However, ownership of business continuity plans often is relegated to someone with far less authority within an organization and typically resides in IT. This often results in plans that are limited in scope, focused on what can be achieved most easily and that do not strategically align with business or corporate goals. In fact, business continuity projects often fail both because the authority vested in a business continuity project manager is insufficient to drive effective organizational change, and because the manager does not receive adequate resources in terms of time, people or funding.
Such inadequate planning can be disastrous. Even before the 2005 hurricane season, 93 percent of companies that lost their data center for 10 days or more due to a disaster filed for bankruptcy within one year of the disaster, according to the National Archives and Records Administration, Washington, DC. Fifty percent of those businesses that found themselves without data management for this same time period filed for bankruptcy immediately.
For a business to survive a major disaster, business continuity and disaster recovery planning must be viewed as a core business function. The post of the chief continuity officer could be compared to a chief risk officer, which we see primarily in the manufacturing and financial services segment. Beyond these segments there is much to be said for a coordinated, enterprise-wide, business-functional approach in any industry. By centralizing authority and breaking down silos of business continuity planning within individual departments, the creation of an office of CCO can both reduce the duplication of effort and the under-utilization of continuity resources that often occurs in companies where business continuity programs are more distributed.
What Are The Benefits?
The appointment of a board-level business continuity officer offers other qualitative and quantitative benefits:
- Qualitatively, the message the appointment of a CCO sends to employees, customers, shareholders and suppliers is that the organization embraces the strategic importance of business continuity ownership. It no longer falls under IT, security or any other line of business but is treated as a key business imperative that is, strategic to the livelihood and future of the company.
- The existence of a CCO ensures that continuity issues are considered a central part of executive and management decisions from the outset and throughout any business continuity planning process. Improvements to operational efficiencies are considerable. A CCO is more likely to: apply a single approach enterprise-wide to risk assessment and mitigation; to provide a single point-of-contact for regulatory, compliance and audit issues; and to streamline both communication and escalation pathways. In addition, the role of CCO brings coordination, consistency and integration to all business and functional continuity, disaster recovery, emergency response and crisis management activities. The quantitative advantages of instituting a CCO are equally important. Chief among these is the ability to reduce both costs and headcount through centralized management and staff utilization for all continuity programs, enabling companies to do more with less. Costs are further reduced because similar activities and goals are only pursued once. In part, this is achieved because the coordination of all programs from the outset precludes spending money later in the process to coordinate or align programs. The appointment of a CCO also centralizes accountability for how dollars are spent; helping to ensure that spending is more effective and consistent. As a result, companies with a CCO are likely to gain from a reduced total cost of risk management and insurance.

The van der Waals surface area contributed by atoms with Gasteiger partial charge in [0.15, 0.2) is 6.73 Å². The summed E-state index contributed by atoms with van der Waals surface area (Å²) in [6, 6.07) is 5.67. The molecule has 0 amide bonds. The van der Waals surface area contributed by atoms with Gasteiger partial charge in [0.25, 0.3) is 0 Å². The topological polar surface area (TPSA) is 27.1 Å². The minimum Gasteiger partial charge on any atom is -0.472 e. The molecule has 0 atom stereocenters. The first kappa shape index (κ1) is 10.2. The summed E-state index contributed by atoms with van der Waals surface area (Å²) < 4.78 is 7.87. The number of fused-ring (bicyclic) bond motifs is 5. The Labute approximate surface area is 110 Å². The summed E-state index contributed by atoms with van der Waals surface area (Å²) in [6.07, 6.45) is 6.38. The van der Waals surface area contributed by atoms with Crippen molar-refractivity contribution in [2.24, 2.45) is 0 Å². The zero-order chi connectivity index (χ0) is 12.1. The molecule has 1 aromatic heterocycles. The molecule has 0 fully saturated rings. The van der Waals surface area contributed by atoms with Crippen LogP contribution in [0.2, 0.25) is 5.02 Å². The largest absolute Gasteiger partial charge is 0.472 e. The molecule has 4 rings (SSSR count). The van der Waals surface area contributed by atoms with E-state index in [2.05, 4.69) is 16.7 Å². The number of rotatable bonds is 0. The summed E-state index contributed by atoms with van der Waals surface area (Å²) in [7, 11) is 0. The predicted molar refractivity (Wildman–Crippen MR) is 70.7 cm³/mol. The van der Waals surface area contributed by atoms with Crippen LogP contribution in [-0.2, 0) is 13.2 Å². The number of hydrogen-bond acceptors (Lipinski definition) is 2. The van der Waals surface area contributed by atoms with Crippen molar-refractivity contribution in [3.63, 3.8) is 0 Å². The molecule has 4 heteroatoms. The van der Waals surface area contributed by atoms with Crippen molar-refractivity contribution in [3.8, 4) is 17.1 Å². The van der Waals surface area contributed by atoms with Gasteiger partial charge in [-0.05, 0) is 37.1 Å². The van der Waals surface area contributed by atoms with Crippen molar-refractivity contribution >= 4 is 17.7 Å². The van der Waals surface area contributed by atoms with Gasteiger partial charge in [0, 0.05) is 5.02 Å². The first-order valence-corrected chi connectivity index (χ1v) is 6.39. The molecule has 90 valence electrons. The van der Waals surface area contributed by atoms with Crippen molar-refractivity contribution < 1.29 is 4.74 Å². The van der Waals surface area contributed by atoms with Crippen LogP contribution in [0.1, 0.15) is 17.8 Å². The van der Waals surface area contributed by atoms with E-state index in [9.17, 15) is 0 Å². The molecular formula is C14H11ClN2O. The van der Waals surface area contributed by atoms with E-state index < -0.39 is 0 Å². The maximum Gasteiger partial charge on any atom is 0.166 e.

The Search For The Best Candidate
When searching for a CCO, companies will naturally want an individual with strong business continuity experience. It is equally important that the individual demonstrate strong abilities for leadership, communication, program management, and facilitation.
A strong CCO should persistently demonstrate the value of the program as it matches up against the company’s goals and metrics, and serve as a facilitator in aligning the continuity program with business needs. The CCO at nearly every company meeting should be willing to inquire about whether a new initiative or change at the company affects the current business continuity plan, and if so, propose changes to bring business and business continuity goals into alignment.
To be effective, a strong CCO also needs to be able to communicate effectively both up and down a company’s hierarchical ladder. A CCO should be able to understand and speak with other CXOs about what drives them, and ensure that the business continuity program aligns with those drivers. In short, an effective CCO needs to be an evangelist for business continuity within the company.
As expectations of accountability and return on investment rise, we expect more companies will make board-level appointments for continuity. Raising the level of importance for business continuity to that of finance and operations, while enabling companies to maximize the return on continuity initiatives, will drive the role of CCO into increasing prominence.
"Appeared in DRJ's Winter 2008 Issue"